“LOL” may be shorthand for “laugh out loud” or “lots of love” but for me it stands for “little old lady”. To be clear: these are not small women, in fact they’re larger than life.
I had lunch last week with Adah Bakalinsky. She is smart, funny, interesting, and beautiful. Still spry and always curious, she is the author of the beloved book Stairway Walks of San Francisco. I have known her, not well, for ages. Neither of us can quite remember when we first met. It I may have been at a party given by my friend Margaret Fabrizio. I think I gave her a ride home that night, and our paths crossed frequently thereafter. I was delighted when she invited me to her 80th birthday party, many years ago. After we continued to orbit each other’s worlds, she invited me to lunch at the Towers. It was a lovely (re)connection and caused me to wonder about my attraction to what I lovingly call “little old ladies”.
My first little old lady was, undoubtedly like many, my grandmother. “Baba” was my Auntie Mame, with her flamboyant red hair, thick French accent, stylish clothes and jewelry, and a glamorous past. She encouraged my adventurous palate by introducing me to such foreign foodstuffs as beef tongue, calf’s liver, sweetbreads, quenelles, braised lettuce, marinated cucumbers, among other culinary treats. The fact that she was an opera singer in Paris, with 78 recordings and theatre posters to prove it, only enhanced her role as antidote to my boring suburban experience. I am proud to say she is the person who most influenced who I am today.
Another early lol was Helen Jean, whom I met in the very early 1970s through friends. “HJ” lived in a SRO in the Tenderloin, and strung beads to eke out a living. I had moved away from my family and friends and was just coming out as a gay man. HJ was my confidante, my mentor. She listened to my tales of love found and lost, and I commiserated with her always precarious financial situation and encroaching blindness. We had lots of adventures and lots of laughs. After decades of friendship we somehow lost touch, and I’m sure she is now long gone. I think of her frequently and fondly every time I drive past her Larkin Street apartment building.
Where did this intergenerational attraction come from? Is it particular to gay men? I think of my friend Eric Smith’s collection of wonderful lol’s including “Irene Williams: Queen of Lincoln Road” about whom he made an inspiring documentary. What do we see in them, that others might not? How did Betty White become an icon of the gay community? Do we bask in their (fading) glory, desire to emulate their power, revel in details of their checkered or glamorous pasts? Who else participates in this particular pantheon?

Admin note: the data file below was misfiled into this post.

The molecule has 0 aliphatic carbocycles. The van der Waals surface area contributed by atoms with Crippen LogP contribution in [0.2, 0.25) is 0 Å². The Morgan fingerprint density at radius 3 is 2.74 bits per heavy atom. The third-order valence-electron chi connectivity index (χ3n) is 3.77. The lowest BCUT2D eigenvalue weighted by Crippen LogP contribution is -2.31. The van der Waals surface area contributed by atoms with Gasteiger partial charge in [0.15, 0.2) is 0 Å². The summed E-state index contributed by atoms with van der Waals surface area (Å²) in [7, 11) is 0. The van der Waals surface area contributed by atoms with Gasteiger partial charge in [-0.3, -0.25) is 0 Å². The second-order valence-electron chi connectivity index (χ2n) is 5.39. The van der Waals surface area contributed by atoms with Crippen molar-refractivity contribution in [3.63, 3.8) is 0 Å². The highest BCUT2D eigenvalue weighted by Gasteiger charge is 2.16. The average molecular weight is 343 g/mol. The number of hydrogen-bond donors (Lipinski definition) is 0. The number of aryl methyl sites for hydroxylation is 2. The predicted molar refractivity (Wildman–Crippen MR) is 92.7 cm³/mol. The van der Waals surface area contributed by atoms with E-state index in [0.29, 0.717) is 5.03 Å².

Years ago when Michael Montlack was compiling an anthology entitled My Diva: 65 Gay Men on the Women Who Inspire Them, some of my writing partners and I decided to contribute. Patrick Letellier wrote about his admiration for Queen Elizabeth I and Lewis DeSimone explored his adoration of the fictional character Auntie Mame. Other offerings included opera stars, popular singers, movie actresses and a few literary figures. My contribution was an essay entitled “Dinners with the Diminutive Diva”, which concludes, “To the world, Betty Berzon was a pioneering gay rights activist, psychotherapist, and bestselling author. To me, she was a dear friend, whose inspiration guides me daily even as her absence deeply affects me.” That sums up my inexplicably deep connection to Betty, and her partner Terry DeCrescenzo. When Betty died I went into such a tailspin you’d have thought I’d lost my own mother and mentor.
My childhood friends were mostly girls, with whom I played jacks and hopscotch and house. I always liked talking to their moms, who seemed nicer than my own. I had no aunts (or uncles, for that matter.) Why was I so attracted to female energy?
These days I try to spend as much time as possible with my friends Bev Case, who recently turned 91, and and Margaret Fabrizio in her mid 80s. Not because I have any official obligation or for altruistic reasons, but because I enjoy their company. It’s as if I want to experience every drop of wisdom and wit from these wonderful women while they’re still around.
Friends sometimes tease that I’m turning into a little old lady. I can only hope it’s true.
I’ve certainly had many amazing role models.